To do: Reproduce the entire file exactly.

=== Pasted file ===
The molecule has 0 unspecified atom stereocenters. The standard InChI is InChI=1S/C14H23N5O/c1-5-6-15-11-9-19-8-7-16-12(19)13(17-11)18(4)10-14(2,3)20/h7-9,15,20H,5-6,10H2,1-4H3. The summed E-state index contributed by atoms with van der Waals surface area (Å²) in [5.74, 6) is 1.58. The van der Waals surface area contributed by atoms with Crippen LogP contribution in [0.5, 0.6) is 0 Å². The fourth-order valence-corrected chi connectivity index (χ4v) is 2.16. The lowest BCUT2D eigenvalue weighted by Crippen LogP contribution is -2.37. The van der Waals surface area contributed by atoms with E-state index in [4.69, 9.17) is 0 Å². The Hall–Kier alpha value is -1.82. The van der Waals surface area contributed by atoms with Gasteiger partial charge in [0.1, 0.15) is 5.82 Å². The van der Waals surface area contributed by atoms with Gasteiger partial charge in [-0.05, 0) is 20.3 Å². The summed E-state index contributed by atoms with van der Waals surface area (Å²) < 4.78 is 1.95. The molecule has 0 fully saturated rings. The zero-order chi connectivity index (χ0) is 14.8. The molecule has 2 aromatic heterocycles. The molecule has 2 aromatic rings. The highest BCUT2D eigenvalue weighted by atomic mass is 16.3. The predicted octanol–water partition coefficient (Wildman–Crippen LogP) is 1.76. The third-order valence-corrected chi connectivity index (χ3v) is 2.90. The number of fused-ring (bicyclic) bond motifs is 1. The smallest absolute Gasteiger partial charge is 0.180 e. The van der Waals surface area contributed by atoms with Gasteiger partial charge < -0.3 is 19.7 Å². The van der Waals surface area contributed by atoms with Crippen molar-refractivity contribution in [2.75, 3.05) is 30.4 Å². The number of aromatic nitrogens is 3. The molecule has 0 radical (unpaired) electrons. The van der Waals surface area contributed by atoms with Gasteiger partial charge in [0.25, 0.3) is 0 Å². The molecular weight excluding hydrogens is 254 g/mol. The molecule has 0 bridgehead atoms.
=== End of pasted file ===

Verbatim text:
The molecule has 0 unspecified atom stereocenters. The standard InChI is InChI=1S/C14H23N5O/c1-5-6-15-11-9-19-8-7-16-12(19)13(17-11)18(4)10-14(2,3)20/h7-9,15,20H,5-6,10H2,1-4H3. The summed E-state index contributed by atoms with van der Waals surface area (Å²) in [5.74, 6) is 1.58. The van der Waals surface area contributed by atoms with Crippen LogP contribution in [0.5, 0.6) is 0 Å². The fourth-order valence-corrected chi connectivity index (χ4v) is 2.16. The lowest BCUT2D eigenvalue weighted by Crippen LogP contribution is -2.37. The van der Waals surface area contributed by atoms with E-state index in [4.69, 9.17) is 0 Å². The Hall–Kier alpha value is -1.82. The van der Waals surface area contributed by atoms with Gasteiger partial charge in [0.1, 0.15) is 5.82 Å². The van der Waals surface area contributed by atoms with Gasteiger partial charge in [-0.05, 0) is 20.3 Å². The summed E-state index contributed by atoms with van der Waals surface area (Å²) < 4.78 is 1.95. The molecule has 0 fully saturated rings. The zero-order chi connectivity index (χ0) is 14.8. The molecule has 2 aromatic heterocycles. The molecule has 2 aromatic rings. The highest BCUT2D eigenvalue weighted by atomic mass is 16.3. The predicted octanol–water partition coefficient (Wildman–Crippen LogP) is 1.76. The third-order valence-corrected chi connectivity index (χ3v) is 2.90. The number of fused-ring (bicyclic) bond motifs is 1. The smallest absolute Gasteiger partial charge is 0.180 e. The van der Waals surface area contributed by atoms with Gasteiger partial charge < -0.3 is 19.7 Å². The van der Waals surface area contributed by atoms with Crippen molar-refractivity contribution in [2.75, 3.05) is 30.4 Å². The number of aromatic nitrogens is 3. The molecule has 0 radical (unpaired) electrons. The van der Waals surface area contributed by atoms with Gasteiger partial charge in [0.25, 0.3) is 0 Å². The molecular weight excluding hydrogens is 254 g/mol. The molecule has 0 bridgehead atoms.